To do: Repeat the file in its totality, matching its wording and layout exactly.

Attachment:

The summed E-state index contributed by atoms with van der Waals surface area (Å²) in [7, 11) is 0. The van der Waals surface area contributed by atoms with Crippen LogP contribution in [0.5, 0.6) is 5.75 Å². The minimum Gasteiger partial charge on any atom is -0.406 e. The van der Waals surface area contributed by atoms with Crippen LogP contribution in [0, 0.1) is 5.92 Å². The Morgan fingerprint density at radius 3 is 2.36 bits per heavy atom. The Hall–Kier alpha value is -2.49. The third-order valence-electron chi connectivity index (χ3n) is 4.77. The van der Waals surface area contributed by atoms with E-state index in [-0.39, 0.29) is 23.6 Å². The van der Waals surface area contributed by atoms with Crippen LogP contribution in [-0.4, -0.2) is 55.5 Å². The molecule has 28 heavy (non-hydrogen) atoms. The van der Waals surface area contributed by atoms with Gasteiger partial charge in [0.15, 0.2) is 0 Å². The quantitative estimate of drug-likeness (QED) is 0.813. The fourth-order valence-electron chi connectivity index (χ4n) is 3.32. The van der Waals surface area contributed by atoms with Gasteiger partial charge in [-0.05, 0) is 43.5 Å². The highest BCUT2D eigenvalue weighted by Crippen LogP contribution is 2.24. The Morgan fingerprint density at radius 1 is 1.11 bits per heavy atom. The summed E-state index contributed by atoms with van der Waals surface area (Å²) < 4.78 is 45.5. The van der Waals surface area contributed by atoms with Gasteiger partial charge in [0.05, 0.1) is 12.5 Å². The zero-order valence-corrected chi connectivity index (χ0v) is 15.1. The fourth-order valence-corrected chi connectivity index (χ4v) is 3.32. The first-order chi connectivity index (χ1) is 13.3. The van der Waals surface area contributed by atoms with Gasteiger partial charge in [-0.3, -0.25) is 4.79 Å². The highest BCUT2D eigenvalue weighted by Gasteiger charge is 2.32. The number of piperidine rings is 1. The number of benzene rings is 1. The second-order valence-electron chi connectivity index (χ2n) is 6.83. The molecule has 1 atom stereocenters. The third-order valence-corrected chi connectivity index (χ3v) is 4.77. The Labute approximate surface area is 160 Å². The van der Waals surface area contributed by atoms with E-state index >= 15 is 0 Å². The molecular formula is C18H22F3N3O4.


The summed E-state index contributed by atoms with van der Waals surface area (Å²) in [7, 11) is 0. The van der Waals surface area contributed by atoms with Crippen LogP contribution in [0.5, 0.6) is 5.75 Å². The minimum Gasteiger partial charge on any atom is -0.406 e. The van der Waals surface area contributed by atoms with Crippen LogP contribution in [0, 0.1) is 5.92 Å². The Morgan fingerprint density at radius 3 is 2.36 bits per heavy atom. The Hall–Kier alpha value is -2.49. The third-order valence-electron chi connectivity index (χ3n) is 4.77. The van der Waals surface area contributed by atoms with E-state index in [-0.39, 0.29) is 23.6 Å². The van der Waals surface area contributed by atoms with Crippen LogP contribution in [-0.4, -0.2) is 55.5 Å². The molecule has 28 heavy (non-hydrogen) atoms. The van der Waals surface area contributed by atoms with Gasteiger partial charge in [0.15, 0.2) is 0 Å². The quantitative estimate of drug-likeness (QED) is 0.813. The fourth-order valence-electron chi connectivity index (χ4n) is 3.32. The van der Waals surface area contributed by atoms with Gasteiger partial charge in [-0.05, 0) is 43.5 Å². The highest BCUT2D eigenvalue weighted by Crippen LogP contribution is 2.24. The Morgan fingerprint density at radius 1 is 1.11 bits per heavy atom. The summed E-state index contributed by atoms with van der Waals surface area (Å²) < 4.78 is 45.5. The van der Waals surface area contributed by atoms with Gasteiger partial charge in [0.05, 0.1) is 12.5 Å². The zero-order valence-corrected chi connectivity index (χ0v) is 15.1. The fourth-order valence-corrected chi connectivity index (χ4v) is 3.32. The first-order chi connectivity index (χ1) is 13.3. The van der Waals surface area contributed by atoms with Gasteiger partial charge in [-0.3, -0.25) is 4.79 Å². The highest BCUT2D eigenvalue weighted by Gasteiger charge is 2.32. The number of piperidine rings is 1. The number of benzene rings is 1. The second-order valence-electron chi connectivity index (χ2n) is 6.83. The molecule has 1 atom stereocenters. The third-order valence-corrected chi connectivity index (χ3v) is 4.77. The Labute approximate surface area is 160 Å². The van der Waals surface area contributed by atoms with E-state index >= 15 is 0 Å². The molecular formula is C18H22F3N3O4.